- Plan, build, and manage the transition to Microsoft Private Cloud on UCS integrated infrastructures
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Tags: channel partner, channel partner program, Cisco UCS, Cloud Computing, data center, Microsoft, Microsoft Windows Server 2012, Windows Server
Bill Kehoe, CIO for King County, is taking a new approach to IT and building a progressive government to benefit citizens
The Lineup: Microsoft, Cisco, and Intel
It’s no secret that tested and tried solutions will lead to a faster time to production, allowing you to stay at the forefront of innovation and, most importantly, stand out from the competition.
The latest in our series of deep-dive examinations, our Microsoft-focused edition of Unleashing IT shows you how three industry leaders are creating integrated solutions to achieve better business outcomes. Read More »
Tags: Cisco UCS, Cloud Computing, data center, Microsoft, private cloud, Unleashing IT
It’s a new year and we’re looking forward to an exciting 2015. Let pause to take one last look at 2014. For the teams from Cisco and Microsoft supporting our data center alliance, it was a very good year. We expanded our partnership, developed integrated solutions and aligned our field and partner teams to deliver even more customer value. We used our social and digital platforms to keep you informed and stay engaged. Here are some of the highlights.
An Expanded Partnership
After years of close collaboration, Cisco and Microsoft took our relationship to even greater heights with a new three year agreement. Jim McHugh, Cisco VP of UCS Marketing, blogged on how integrated solutions based on Cisco UCS, Nexus, and Microsoft Hyper-V, and Windows Server 2012 R2, enable I.T. organizations to dramatically improve effectiveness and accelerate customers’ journeys to the cloud. Cisco VP of ISVs and Global Technology Partners, Denny Trevett’s blog focused on how Cisco and Microsoft aligned our channel programs to encourage solution delivery in a partner-to-partner model.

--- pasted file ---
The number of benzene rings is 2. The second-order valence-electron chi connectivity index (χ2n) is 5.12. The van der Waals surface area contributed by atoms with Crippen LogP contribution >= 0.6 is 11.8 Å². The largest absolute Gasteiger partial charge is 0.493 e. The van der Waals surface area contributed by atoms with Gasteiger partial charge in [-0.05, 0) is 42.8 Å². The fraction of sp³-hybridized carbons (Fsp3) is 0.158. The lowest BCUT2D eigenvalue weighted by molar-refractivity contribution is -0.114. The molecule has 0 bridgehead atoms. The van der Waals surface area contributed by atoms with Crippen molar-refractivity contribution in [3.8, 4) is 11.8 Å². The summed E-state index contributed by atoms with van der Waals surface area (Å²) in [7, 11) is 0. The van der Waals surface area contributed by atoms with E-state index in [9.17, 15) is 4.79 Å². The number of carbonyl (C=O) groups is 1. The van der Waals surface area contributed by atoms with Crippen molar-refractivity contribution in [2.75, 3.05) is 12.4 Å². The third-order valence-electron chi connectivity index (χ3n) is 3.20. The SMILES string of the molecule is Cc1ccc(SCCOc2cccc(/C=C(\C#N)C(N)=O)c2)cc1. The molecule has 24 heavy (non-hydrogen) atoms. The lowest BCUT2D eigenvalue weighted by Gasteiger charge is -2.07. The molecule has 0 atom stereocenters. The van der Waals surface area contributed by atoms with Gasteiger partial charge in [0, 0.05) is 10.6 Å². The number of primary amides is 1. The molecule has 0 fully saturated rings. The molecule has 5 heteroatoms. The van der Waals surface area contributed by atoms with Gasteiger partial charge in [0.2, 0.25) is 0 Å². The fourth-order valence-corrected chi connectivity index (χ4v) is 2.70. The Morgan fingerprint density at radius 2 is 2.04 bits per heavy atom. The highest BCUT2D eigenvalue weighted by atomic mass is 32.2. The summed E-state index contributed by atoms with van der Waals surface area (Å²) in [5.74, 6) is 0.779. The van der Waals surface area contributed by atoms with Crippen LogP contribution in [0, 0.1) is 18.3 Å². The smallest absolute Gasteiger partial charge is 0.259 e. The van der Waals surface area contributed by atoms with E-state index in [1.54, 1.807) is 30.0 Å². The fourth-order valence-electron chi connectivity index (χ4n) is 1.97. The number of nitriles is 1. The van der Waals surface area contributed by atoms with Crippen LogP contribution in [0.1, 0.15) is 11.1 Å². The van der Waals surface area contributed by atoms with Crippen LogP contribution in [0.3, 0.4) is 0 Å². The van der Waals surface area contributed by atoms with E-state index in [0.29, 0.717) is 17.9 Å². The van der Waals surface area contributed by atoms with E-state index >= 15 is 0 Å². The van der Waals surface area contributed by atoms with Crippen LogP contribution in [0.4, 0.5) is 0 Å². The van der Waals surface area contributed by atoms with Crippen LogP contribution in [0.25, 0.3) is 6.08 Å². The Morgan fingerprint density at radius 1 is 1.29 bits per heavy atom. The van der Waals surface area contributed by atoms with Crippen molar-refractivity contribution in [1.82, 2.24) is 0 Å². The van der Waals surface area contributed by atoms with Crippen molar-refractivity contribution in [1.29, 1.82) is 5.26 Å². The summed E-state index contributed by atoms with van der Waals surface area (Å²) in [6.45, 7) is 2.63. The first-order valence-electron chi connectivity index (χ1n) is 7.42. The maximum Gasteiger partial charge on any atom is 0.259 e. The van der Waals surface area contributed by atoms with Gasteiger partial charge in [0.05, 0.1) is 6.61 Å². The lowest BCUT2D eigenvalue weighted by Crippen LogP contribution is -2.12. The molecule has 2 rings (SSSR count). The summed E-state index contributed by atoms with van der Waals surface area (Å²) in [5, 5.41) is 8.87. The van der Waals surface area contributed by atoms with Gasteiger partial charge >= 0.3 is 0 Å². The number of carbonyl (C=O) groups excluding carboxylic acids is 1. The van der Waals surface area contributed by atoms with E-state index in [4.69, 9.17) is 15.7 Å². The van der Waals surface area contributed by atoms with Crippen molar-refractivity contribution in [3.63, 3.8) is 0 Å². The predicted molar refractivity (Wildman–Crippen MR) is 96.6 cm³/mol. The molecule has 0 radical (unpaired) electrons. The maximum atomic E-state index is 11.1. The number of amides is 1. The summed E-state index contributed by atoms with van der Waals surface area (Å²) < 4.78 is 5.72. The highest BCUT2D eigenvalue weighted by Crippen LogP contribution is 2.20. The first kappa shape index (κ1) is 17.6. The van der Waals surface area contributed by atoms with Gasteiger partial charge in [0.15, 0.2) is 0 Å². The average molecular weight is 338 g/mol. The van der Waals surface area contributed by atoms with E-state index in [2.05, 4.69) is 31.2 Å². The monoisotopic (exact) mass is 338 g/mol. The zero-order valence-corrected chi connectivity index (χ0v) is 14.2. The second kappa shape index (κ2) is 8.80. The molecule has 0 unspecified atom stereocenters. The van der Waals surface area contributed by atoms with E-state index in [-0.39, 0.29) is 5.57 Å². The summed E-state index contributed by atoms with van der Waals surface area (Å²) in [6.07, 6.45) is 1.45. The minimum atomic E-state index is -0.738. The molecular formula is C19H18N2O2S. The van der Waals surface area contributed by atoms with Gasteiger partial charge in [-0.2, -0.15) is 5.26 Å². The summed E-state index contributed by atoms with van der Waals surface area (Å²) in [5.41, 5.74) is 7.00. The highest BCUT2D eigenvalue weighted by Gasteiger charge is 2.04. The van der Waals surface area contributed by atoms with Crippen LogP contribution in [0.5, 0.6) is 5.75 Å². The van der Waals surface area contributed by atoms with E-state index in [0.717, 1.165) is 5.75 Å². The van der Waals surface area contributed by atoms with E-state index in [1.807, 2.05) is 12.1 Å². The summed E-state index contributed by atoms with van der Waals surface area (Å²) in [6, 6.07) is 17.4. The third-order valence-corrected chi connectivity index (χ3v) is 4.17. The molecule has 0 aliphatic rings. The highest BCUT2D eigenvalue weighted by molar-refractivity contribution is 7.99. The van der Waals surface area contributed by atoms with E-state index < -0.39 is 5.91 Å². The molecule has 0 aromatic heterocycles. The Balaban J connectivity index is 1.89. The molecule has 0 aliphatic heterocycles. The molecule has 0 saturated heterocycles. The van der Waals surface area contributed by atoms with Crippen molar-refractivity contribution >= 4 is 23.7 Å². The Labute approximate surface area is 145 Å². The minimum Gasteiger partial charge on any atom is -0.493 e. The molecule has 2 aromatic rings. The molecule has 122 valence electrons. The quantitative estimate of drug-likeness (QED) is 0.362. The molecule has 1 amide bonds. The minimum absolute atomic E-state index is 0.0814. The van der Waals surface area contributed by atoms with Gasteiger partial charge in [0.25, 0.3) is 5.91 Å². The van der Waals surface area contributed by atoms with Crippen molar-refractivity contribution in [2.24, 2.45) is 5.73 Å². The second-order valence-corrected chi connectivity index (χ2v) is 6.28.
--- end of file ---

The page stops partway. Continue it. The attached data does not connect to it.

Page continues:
In June, Cisco UCS achieved the top rank in the Americas’ x86 Blade Server Market measured by revenue market share, according to IDC. Microsoft CVP, Brad Anderson, took the opportunity to share his thoughts on the joint innovation from Cisco and Microsoft that is helping to drive this market momentum. Listen in.
Integrated Solutions Read More »
Tags: Cloud Computing, data center, Microsoft, Microsoft SQL Server, Microsoft Windows Server 2012, UCS
This post was authored by Armin Pelkmann and Earl Carter.
Talos Security Intelligence and Research Group noticed a reappearance of several Dridex email campaigns, starting last week and continuing into this week as well. Dridex is in a nutshell, malware designed to steal your financial account information. The attack attempts to get the user to install the malicious software on their system through an until lately, rarely exploited attack vector: Microsoft Office Macros. Recently, we noticed a resurgence of macro abuse. If macros are not enabled, social engineering techniques are utilized to try to get the user to enable them. Once the malware is installed on the system, it is designed to steal your online banking credentials when you access your banking site from an infected system.
Talos analyzed three separate campaigns in the last days, all distinguishable from their subject lines. Read More »
Tags: Dridex, Excel, financial, malware, Microsoft, security, spam, Talos, Word